• Baseball cap;

  • Clip-on, flip-down eye occluder;

  • Spotting scope [NG 20-33] with eyepiece and primary lense covers in place;

  • Legs for spotting scope;

  • Pedestal for spotting scope;

  • Shooting glasses;

  • Toothpicks (for S&W model 41 bolt-face cleaning after the NMC);

  • Stopwatch;

  • Staplegun;

  • Refill staples for staplegun;

  • Small screwdriver to adjust sights (check fit to adjustment screws on all guns listed above);

  • Tightly-closed bottle of gun oil; and

  • Padlocks and key(s) or combination [with which to lock this case].

Locking case #2, the ammunition box, contains the following [Winchester Pistol Case WGS-7701 with most of the foam removed]:

  • Business or personal identification card (inside this container);
  • Copy of the competition bulletin or program for which you are taking your guns (added 06/17/2009);
  • Dillon hearing protectors and 4 replacement AAA batteries;
  • 100 rounds of 22 ammunition in factory-original packaging;
  • 100 rounds of CF ammunition in plastic reloading boxes;
  • 100 rounds of 45 ACP “wad” ammunition in plastic reloading boxes;
  • 50 rounds of 45 ACP “ball” ammunition in plastic reloading boxes; and
  • Padlocks and key(s) or combination [with which to lock this case].

NOTE: This quantity of ammunition gets very close to the airline limit of eleven (11) pounds. Check the weight of the ammunition before leaving home and make any necessary sacrifices. You may be able to purchase the 22 ammo there but, if you’re shooting something exotic, line up your source before going.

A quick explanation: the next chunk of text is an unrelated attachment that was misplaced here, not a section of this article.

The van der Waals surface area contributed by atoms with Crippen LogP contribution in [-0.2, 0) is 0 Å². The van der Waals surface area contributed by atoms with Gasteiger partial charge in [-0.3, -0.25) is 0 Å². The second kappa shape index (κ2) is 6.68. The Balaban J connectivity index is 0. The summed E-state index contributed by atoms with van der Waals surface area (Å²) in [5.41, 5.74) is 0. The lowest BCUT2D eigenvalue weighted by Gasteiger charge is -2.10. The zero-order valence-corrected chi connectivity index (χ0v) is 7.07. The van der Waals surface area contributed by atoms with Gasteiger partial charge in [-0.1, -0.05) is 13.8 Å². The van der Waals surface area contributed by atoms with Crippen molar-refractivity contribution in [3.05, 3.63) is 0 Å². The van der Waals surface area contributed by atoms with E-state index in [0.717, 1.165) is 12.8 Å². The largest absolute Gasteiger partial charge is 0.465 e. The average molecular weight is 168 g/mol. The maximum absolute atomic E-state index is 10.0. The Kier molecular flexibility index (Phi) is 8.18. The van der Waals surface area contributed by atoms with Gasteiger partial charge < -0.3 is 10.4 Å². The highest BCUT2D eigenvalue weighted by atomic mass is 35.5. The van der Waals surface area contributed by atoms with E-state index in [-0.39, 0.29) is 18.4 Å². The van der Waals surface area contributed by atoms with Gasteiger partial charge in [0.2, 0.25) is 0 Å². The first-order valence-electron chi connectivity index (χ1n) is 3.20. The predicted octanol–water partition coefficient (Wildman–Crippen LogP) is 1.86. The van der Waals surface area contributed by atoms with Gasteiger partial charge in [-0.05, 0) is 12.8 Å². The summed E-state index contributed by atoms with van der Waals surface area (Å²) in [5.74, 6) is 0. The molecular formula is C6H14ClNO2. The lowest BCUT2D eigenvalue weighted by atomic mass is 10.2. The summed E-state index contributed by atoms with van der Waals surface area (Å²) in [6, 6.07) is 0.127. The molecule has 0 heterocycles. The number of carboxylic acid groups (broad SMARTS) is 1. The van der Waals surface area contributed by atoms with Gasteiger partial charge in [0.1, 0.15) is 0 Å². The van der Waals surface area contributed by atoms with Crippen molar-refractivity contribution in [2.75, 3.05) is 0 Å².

In summary, I usually travel with the minimal kit and shoot iron sights only. With the 22 and the ball guns in that configuration, I can shoot a full 2700 and a leg match. Ammunition goes in a second, locked case, and both locked cases (guns and ammo) then go inside (on top of clothes, etc.) an ugly, unique-looking suitcase.

When I open the suitcase, the gun and ammo boxes are on top. And when I open the gun box, the guns are, again, on top.

I’ve travelled on business trips and, on my own time, competed at local events while “out” quite a few times. I’ve always had a wonderful time. Bullseye shooters are always pleased to have someone from out of town. They know you’ve made an effort to be there and they appreciate it. They will want to see what you’ve got, talk about how things work at different clubs, ask if you’re going to Perry or not this year, and on and on and on.

And here’s one final tip: Keep a couple of hours open in your schedule for after the competition. I often find that’s the most memorable time. I can remember some really nice times in Massachusetts, California, Texas and Florida that all took place after the guns were packed and we drove a couple of miles to a different place to relax. And I regret not having that same extra time to relax with the Bullseye shooters in Georgia and Illinois because I had to fly out right after the match.

I call the time after a 2700 and a ball match, “the 31st target.”

Make time for that “31st target”. It just may be the best part of your next business trip.